SciFri Extra: Charly Evon Simpson On ‘Behind The Sheet’

In this extended interview, playwright Charly Evon Simpson discusses the enslaved women whose bodies paved the way for modern gynecology.

an intense moment with two women of color on the stage. one sits in the foreground looking off into the distance, while the other stands in the background with her hands over her stomach
Credit: Jeremy Daniel

The 19th-century physician J. Marion Sims may have gone down in history as the “father of modern gynecology,” but Sims’ fistula cure was the result of experimental surgeries, pre-Emancipation, on at least 11 enslaved black women. Only three of those names have been remembered—Anarcha, Betsey, and Lucy. A new play, Behind The Sheet, imagines their life—not just the pain, but the friendships they might have formed to support each other through surgery after surgery.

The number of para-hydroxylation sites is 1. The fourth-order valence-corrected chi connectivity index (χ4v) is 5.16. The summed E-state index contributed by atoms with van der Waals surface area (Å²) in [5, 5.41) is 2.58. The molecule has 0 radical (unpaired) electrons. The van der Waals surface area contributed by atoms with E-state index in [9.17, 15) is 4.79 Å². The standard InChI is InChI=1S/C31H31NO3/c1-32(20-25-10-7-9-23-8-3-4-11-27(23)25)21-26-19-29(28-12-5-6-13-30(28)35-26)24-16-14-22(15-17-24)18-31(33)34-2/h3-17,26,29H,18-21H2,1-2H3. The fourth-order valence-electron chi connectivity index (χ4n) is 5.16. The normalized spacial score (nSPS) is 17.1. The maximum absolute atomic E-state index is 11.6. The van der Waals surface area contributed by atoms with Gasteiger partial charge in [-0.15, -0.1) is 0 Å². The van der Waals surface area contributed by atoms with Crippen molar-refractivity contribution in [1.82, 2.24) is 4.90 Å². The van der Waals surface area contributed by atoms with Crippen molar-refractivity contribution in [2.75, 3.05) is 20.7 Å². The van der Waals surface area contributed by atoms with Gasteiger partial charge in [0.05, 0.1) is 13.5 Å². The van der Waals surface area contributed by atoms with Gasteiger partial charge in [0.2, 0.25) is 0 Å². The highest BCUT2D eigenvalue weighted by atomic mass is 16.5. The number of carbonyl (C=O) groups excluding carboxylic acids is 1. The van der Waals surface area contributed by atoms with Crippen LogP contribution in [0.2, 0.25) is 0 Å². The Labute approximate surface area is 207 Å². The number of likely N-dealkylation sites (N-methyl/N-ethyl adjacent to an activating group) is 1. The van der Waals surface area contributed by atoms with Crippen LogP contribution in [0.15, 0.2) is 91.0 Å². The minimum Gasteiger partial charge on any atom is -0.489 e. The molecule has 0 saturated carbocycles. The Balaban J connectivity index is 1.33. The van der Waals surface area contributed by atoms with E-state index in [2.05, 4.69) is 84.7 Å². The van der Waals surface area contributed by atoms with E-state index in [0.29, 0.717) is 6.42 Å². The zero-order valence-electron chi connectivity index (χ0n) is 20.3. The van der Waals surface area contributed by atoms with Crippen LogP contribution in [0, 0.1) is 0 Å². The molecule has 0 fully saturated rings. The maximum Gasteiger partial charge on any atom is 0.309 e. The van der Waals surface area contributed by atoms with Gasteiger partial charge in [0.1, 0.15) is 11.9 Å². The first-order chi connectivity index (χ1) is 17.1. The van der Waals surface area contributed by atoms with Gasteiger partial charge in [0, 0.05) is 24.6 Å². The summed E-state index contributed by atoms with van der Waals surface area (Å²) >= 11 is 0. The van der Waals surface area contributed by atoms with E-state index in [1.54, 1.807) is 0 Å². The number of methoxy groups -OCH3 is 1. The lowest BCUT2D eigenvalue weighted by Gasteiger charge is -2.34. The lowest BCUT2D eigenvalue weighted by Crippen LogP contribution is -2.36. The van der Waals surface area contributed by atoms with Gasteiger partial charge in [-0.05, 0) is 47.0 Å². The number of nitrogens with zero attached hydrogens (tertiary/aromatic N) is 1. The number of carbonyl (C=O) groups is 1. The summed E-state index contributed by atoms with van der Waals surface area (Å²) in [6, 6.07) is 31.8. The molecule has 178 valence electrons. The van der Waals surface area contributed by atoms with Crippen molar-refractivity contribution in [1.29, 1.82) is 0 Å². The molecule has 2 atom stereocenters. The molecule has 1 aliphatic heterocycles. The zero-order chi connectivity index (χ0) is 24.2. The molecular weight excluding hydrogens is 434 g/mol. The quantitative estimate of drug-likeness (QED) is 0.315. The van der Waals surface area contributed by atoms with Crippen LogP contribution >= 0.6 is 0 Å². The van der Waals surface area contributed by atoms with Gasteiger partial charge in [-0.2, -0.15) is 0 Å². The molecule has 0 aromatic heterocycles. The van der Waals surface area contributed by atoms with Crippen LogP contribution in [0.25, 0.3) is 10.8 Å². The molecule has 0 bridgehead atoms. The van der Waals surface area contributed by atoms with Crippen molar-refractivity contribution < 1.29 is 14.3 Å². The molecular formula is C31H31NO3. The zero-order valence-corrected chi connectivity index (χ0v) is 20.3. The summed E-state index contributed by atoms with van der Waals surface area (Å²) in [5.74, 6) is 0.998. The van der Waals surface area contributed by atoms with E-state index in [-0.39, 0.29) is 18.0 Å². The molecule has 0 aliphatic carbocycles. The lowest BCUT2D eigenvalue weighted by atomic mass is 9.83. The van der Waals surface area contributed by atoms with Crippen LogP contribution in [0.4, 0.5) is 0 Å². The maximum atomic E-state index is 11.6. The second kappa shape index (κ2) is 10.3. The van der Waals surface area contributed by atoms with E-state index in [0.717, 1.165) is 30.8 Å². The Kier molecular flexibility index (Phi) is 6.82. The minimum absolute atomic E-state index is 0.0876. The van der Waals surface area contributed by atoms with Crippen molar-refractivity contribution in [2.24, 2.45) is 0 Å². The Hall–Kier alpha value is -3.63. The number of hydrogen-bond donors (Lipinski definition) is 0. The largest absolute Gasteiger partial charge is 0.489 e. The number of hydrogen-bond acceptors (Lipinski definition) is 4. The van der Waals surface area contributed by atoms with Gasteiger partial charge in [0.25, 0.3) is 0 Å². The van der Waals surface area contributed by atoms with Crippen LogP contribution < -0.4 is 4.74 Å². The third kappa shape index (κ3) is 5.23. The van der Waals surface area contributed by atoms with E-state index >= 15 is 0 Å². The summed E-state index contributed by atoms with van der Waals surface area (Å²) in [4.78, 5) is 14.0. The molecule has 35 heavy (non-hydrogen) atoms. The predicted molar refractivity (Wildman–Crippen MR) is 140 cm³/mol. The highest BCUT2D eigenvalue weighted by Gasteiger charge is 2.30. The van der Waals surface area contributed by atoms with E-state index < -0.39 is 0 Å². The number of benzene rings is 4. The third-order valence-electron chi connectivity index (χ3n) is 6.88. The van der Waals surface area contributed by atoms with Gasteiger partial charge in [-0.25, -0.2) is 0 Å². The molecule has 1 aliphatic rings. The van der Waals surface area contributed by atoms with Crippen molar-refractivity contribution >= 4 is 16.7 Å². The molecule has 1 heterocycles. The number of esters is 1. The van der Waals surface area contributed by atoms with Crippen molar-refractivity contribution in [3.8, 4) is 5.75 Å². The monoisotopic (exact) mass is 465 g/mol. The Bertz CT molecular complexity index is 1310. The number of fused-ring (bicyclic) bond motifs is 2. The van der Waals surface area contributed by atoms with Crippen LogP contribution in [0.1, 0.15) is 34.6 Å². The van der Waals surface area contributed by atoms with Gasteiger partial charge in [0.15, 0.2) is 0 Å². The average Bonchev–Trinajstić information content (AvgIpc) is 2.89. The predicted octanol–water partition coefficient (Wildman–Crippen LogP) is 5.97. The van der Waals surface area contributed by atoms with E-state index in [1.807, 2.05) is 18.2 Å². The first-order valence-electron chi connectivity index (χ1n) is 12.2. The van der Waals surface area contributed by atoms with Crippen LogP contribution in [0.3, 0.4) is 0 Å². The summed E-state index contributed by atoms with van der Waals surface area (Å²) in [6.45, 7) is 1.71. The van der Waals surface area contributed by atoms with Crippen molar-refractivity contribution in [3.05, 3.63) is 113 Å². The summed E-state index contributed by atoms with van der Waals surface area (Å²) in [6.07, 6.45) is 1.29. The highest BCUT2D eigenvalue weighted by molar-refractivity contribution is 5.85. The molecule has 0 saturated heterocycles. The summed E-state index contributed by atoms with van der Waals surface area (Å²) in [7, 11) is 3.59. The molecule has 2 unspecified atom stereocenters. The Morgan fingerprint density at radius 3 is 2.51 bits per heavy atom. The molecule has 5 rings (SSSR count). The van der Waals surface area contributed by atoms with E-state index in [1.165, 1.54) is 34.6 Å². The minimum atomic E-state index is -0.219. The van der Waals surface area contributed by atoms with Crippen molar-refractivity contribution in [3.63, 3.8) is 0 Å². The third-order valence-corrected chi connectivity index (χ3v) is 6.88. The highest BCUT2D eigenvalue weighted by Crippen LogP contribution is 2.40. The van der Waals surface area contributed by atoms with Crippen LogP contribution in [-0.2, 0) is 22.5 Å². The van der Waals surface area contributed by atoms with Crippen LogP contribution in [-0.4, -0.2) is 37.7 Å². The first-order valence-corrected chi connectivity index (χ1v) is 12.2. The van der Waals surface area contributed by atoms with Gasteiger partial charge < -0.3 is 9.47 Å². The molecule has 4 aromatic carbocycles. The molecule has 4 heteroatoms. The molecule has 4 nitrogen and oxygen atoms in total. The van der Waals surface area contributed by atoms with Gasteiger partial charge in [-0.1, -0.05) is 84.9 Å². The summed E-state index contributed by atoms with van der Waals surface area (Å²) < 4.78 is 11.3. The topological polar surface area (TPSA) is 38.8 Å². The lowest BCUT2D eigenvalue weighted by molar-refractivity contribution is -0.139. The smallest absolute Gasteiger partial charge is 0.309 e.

logo that says 'best of 2019'In this extended conversation, Science Friday producer Christie Taylor talks to playwright Charly Evon Simpson about the process of inventing a story for these women despite the limited documentation of their lives, the controversy around a J. Marion Sims statue in New York City, and Sims’ legacy in black women’s maternal health outcomes today.

Behind The Sheet was funded in part by The Sloan Foundation, which is also a funder of Science Friday.

Related Segment

Peering ‘Behind The Sheet’ Of Gynecology’s Darker History

Further Reading

  • Read an essay by Rich Kelley about the scientific an historical context of Behind The Sheet.
  • Listen to Undiscovered’s episode covering Sims’ research and how people of color are still underrepresented in medical research.
  • Read an article reported by Vox on the removal of a statue of Sims in New York in April 2018.

Meet the Writer

About Christie Taylor

Christie Taylor was a producer for Science Friday. Her days involved diligent research, too many phone calls for an introvert, and asking scientists if they have any audio of that narwhal heartbeat.

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